This guest house provided our base from which we sprung daily to visit various cultural features of the area. These included a visit to the Yavoriv Village School, which although closed for their summer break opened specifically to show us around as alongside their regular curriculum there is a special focus on teaching and nurturing the children’s interest in the traditional Hutsul crafts of ornamental woodwork and Lizhnyk weaving (there is a waiting list of children wishing to attend). The school also houses an archive of museum quality - an uplifting visit.
Another attraction for the social historian and/or textile enthusiast is a visit we made to the fulling mill in Yavoriv. Our host Svitlana demonstrated the workings of the enormous hand looms. She explained that the wool was bought ‘on the borders’, she spun it with drop spindles (still!) and this became the weft. On the whole the warp is now flax and bought in ready to go. The resulting Lizhnyk are then carried one level down accessed by a precarious dark wet wooden stair to the fulling tanks (or perhaps wells?) in which they are flung. It seems a rather violent action (a severe and prolonged lashing at Noah’s Ark comes to mind), but some four to six hours later the now felted Lyzknk emerge and just await a wooden bridge from which they hang until dry beneath an azure sky. This fulling process needs to be seen.
Another outing took in the colossal and very exhilarating ‘craft market’ some 2km out of Kosiv. I place ‘craft market’ in inverted commas because it is an absolutely-anything-you-could possibly-want market. That is everything from puppies to hand-picked-that-very-morning mushrooms, hand painted tiles to hand carved wooden spoons and ladles, heaps of Lyzhnk, the plumpest and freshest berries in large glass jars, cheese horses (see next paragraph), AND textiles. The most prolific were woven Hutsul sashes and embroidered blouses and tunics (perhaps 70 to 100 years old).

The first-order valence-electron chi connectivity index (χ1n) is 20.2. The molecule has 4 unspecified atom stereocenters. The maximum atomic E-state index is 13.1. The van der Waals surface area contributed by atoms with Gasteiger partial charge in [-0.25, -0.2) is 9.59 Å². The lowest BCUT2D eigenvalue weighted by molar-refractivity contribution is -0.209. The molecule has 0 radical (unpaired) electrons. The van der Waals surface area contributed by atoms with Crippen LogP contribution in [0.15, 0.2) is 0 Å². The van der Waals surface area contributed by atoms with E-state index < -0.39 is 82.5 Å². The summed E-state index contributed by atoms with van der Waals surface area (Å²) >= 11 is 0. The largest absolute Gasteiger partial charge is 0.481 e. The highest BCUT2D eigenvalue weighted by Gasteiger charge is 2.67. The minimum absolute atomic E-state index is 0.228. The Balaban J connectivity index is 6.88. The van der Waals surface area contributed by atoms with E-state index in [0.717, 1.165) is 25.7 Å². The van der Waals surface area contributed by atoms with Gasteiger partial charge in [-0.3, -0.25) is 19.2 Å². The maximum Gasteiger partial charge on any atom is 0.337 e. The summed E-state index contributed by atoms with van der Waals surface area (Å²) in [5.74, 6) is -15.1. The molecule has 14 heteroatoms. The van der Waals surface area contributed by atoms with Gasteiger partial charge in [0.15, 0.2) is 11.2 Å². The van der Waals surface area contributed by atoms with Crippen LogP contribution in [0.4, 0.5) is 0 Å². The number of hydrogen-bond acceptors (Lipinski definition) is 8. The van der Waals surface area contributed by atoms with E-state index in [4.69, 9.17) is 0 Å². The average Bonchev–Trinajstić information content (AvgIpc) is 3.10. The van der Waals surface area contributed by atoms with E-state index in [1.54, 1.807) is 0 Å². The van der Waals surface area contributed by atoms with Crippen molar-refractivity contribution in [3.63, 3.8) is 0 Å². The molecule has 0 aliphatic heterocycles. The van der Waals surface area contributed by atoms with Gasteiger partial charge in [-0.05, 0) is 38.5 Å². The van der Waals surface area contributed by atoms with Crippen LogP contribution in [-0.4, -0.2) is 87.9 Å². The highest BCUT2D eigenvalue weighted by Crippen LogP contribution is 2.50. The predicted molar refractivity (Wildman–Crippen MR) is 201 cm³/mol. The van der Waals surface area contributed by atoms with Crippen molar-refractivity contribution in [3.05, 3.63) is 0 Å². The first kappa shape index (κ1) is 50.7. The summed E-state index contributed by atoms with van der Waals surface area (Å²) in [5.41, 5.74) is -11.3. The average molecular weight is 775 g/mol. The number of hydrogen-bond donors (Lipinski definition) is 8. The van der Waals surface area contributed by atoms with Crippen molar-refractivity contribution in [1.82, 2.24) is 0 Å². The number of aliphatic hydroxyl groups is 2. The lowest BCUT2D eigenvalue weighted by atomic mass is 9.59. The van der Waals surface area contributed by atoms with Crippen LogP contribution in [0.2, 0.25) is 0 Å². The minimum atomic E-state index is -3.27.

Handwoven sashes from Carpathian Mountains
Vintage clothing for sale at Kosiv Market
If in Kosiv make a visit.
Without prolonging this account too long mention of the afternoon spent in Kosmach at Hanna’s wooden house in a scoop of a valley must be made. The day comprised observing Hanna making the traditional palm-size cheese horses, watching her decorate hens’ eggs (called Pysanka) in scarlet/yellow/black with folkloric images (then we had a go - very difficult). Hanna’s home, like a number in this region, has her own collection of traditional costume from the familiar black/red embroidery on cream handwoven flax blouses to the exuberantly embroidered women’s wedding shoes. Given the opportunity to don costume we indulged and photos were taken.
Clare and Barry during our visit to Kosmach
Food and vodka (there is also a wonderful smoked plum homemade drink available as an alternative!) were again part of the equation. Down the track squatted Hanna’s son-in-law’s pottery, where wonderfully earthy clay vessels rested: being a glutton for the rustic I commissioned a huge colander with a green glaze.
There are a few swift observations worthy of note: take a universal basin plug, do wonder at the stork pairs in vast nests atop telegraph poles against another azure sky, and again do wonder at the piche ovens in the rural farmhouses. Do visit the Hutsul churches with their traditional glorious Orthodox gilded narrative interiors. Curiously, they are clad on the exterior with shiny electric blue metal ‘tiles’. The publishing house Lonely Planet brought out a new edition of Ukraine this July – a brilliant tool.
For ORTS members it is worth noting this trip as it stands is fabulous in its diversity and breadth – a great education. There are plenty of textile items to see in museums and private collections, however there is little textile to buy. I did feel that this trip was a taster and indeed although I did extend my visit by one day in Kyiv and three in Lviv, to take in further art galleries, national museums and churches, another trip is in order. A train journey from Budapest to Lviv would be good and certainly possible.